The Curious Case of Tom Coburn
Politics, they say, makes strange bedfellows. And perhaps none is stranger than Oklahoma Republican Senator Tom Coburn. As the Washington Post reported today, the tenant of the mysterious "C Street" brownstone was a key player in both the Ensign and Sanford affairs. As it turns out, the arch-conservative Coburn also happens to be a friend and confidante of President Barack Obama.
During his nationally-televised implosion on Wednesday, disgraced South Carolina Governor Mark Sanford made passing reference to "the Fellowship," a secretive Christian group whose $1.8 million DC building is home to several members of Congress of both parties. Asked if his wife and family knew of his affair prior to his latest Argentinian adventure, Sanford responded:
"We've been working through this thing for about the last five months. I've been to a lot of different--as part of what we called "C Street" when I was in Washington. It was, believe it or not, a Christian Bible study--some folks that asked members of Congress hard questions that I think were very, very important. And I've been working with them."
As fate would have it, the C Street house has also been home to Nevada's John Ensign and his Republican colleague turned spiritual and marriage counselor, Tom Coburn. As the Washington Post detailed:
The house pulsed with backstage intrigue, in the days and months before the Sanford and Ensign scandals -- dubbed "two lightning strikes" by a high-ranking congressional source. First, at least one resident learned of both the Sanford and Ensign affairs and tried to talk each politician into ending his philandering, a source close to the congressman said. Then the house drama escalated. It was then that Doug Hampton, the husband of Ensign's mistress, endured an emotional meeting with Sen. Tom Coburn, who lives there, according to the source. The topic was forgiveness.
"He was trying to be a peacemaker," the source said of Coburn, a Republican from Oklahoma.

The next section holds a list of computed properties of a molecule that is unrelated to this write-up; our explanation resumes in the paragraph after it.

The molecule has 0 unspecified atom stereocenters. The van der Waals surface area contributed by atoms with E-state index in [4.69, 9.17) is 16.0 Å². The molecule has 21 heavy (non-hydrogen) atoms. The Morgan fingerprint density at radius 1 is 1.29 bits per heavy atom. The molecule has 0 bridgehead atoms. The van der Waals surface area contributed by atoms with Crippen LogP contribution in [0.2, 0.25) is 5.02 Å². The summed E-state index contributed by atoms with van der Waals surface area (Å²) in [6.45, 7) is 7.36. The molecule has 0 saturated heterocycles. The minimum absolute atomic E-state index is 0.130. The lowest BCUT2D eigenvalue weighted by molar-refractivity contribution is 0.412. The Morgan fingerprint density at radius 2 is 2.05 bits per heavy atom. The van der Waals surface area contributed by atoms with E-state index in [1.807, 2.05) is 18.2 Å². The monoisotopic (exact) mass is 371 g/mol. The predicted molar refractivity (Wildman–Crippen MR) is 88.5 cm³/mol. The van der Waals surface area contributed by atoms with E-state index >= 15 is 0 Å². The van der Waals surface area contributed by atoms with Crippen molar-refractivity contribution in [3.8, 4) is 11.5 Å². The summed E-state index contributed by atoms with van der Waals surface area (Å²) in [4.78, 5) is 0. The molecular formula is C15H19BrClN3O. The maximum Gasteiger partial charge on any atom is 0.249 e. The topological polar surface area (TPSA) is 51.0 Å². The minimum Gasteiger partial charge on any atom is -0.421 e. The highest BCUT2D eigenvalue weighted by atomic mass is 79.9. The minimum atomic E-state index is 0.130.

That the Oklahoman, a stalwart of the religious right, would emerge from central casting to remind his fallen Republican brethren of the word of God is no surprise. That Coburn, who among other extreme views called for the death penalty for abortion providers, is a friend of President Obama is another matter altogether.
As The Hill reported in May, "Here's something you don't see every day: Republican Sen. Tom Coburn (Okla.) stopping by the White House to catch up with his longtime friend, President Obama." Even though Coburn ultimately backed his rival John McCain, "Obama asked him for advice before entering the race, and the two talked periodically during the campaign, with Coburn offering encouraging words during those conversations."
Apparently, the Illinois Senator had Coburn at hello:
"He's just got a great smile," said Coburn, recalling his first interactions with Obama. "He charmed me."
They have worked together in the past, teaming up on lobbying reform and later on a database to keep track of federal spending.
And aside from a devotion to improving government efficiency and transparency, they share a strong faith in God, Coburn said.
"Sometimes there are people you genuinely like and hit it off with personality-wise and you have certain things in common and you accentuate those and you don't pay much attention to what you don't [have in common], and that's the basis of our relationship," said Coburn.
To be sure, what Barack Obama and Tom Coburn have in common isn't much. And with the battle lines drawn over upcoming health care, energy and Sotomayor votes in the Senate, that camaraderie may be tested. Besides, Tom Coburn already has his hands full; he's got two marriages to save.